What Does IT Take to Earn an HVAC License or Certification?

Heating, ventilation and air conditioning (HVAC) technicians are responsible for keeping climates comfortable in businesses, residences or schools. If you would like to enter this field, you might first need to obtain a license and a professional certification in order to qualify for jobs and promotions. This article discusses how you might go about earning a license or certification. Schools offering Heating Ventilation & Air Conditioning degrees can also be found in these popular choices.

HVAC Careers Overview

As an HVAC technician, you will install, repair and maintain heating, ventilation and air conditioning systems. These systems are becoming more complex all the time because of technological advances. As such, you will probably need formal training to prepare for this career path. According to the U.S. Bureau of Labor Statistics (BLS), heating, air conditioning and refrigeration mechanics and installers were expected to experience a 14% increase in job growth between 2014 and 2024, which means that job prospects might be favorable (www.bls.gov).

Important Facts About HVAC Careers

Work Environment Homes, schools, stores, hospitals, office buildings, or factories
Key Skills Install or repair HVAC systems, integrate HVAC system with other systems like water and fuel supply lines, install electrical wiring and controls, diagnose issues and repair/replace defective parts, identify ways to improve energy efficiency
Similar Occupations Plumbers, boilermakers, electricians, sheet metal workers
Median Salary (May 2018) $47,610*
Job Growth (2016-2026) 15%*

*Source: US Bureau of Labor Statistics

Training Options

Before you seek licensing or certification, you'll probably need some type of formal training. Technical schools and community colleges offer HVAC education programs, which usually last 6 months to 2 years. You could also join an apprenticeship program, which might be offered by local chapters of national organizations such as PHCC and Air Conditioning Contractors of America. Apprenticeships usually take between three and five years to complete and include hands-on, paid training.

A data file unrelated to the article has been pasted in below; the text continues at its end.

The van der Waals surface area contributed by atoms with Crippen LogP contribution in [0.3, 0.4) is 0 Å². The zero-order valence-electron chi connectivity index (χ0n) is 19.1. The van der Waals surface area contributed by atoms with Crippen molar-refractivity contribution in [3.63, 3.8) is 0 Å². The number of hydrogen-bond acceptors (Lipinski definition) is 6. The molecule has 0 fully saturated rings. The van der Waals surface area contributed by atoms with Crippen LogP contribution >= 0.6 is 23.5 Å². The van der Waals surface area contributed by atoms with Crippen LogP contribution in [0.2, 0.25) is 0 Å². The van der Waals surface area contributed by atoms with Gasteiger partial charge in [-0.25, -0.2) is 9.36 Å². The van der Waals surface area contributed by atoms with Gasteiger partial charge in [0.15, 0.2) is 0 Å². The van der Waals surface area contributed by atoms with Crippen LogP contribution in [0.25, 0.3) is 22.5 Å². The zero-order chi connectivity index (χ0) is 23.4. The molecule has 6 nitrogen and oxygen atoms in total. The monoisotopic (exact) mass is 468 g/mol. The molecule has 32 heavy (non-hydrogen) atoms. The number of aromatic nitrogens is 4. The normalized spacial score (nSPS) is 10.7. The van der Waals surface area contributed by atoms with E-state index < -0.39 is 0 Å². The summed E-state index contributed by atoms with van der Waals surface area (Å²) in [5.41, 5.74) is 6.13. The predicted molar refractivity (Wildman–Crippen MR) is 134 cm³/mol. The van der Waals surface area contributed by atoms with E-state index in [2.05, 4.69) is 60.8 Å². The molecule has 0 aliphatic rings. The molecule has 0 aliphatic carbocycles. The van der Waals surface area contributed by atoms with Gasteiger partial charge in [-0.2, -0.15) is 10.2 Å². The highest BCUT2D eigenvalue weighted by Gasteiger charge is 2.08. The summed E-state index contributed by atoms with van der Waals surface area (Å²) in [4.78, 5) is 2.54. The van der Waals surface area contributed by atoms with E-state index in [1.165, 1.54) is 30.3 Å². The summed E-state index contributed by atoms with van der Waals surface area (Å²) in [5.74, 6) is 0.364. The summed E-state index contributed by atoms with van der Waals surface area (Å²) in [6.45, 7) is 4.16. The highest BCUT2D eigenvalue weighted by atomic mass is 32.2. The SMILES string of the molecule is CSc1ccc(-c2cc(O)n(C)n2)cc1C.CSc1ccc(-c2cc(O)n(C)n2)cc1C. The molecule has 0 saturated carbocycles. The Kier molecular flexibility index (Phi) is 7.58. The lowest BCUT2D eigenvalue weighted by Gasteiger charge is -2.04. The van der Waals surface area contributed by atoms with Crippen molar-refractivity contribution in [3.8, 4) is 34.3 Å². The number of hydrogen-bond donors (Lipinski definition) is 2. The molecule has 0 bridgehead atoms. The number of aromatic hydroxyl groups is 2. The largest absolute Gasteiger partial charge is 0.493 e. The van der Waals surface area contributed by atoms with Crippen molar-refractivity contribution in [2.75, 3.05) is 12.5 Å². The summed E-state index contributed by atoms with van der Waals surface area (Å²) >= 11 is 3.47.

Licenses and Certifications

Licensing is required for HVAC technicians in some states. Typically, you must provide proof of experience and pass an examination to become licensed. Some states may offer different levels of licensing that depend upon your experience and training.

In order to be Section 608-compliant, you may need certification from the U.S. Environmental Protection Agency (EPA) if you will be working with or handling refrigerants. To obtain this EPA certification, you'll need to pass an examination at an EPA-approved testing center and gain certification for each category of refrigerant handling that you'll engage in.

Optional Credentials

You may consider voluntary, entry-level certifications, such as those offered by North American Technician Excellence. After you have accumulated some work experience, you may consider earning certifications through professional organizations such as HVAC Excellence, which offers professional-level and master specialist certifications. Voluntary certification may help you to demonstrate your skills. This is important because some employers may prefer to hire or offer advancement opportunities to employees who hold such certifications.

To continue researching, browse degree options below for course curriculum, prerequisites and financial aid information. Or, learn more about the subject by reading the related articles below:

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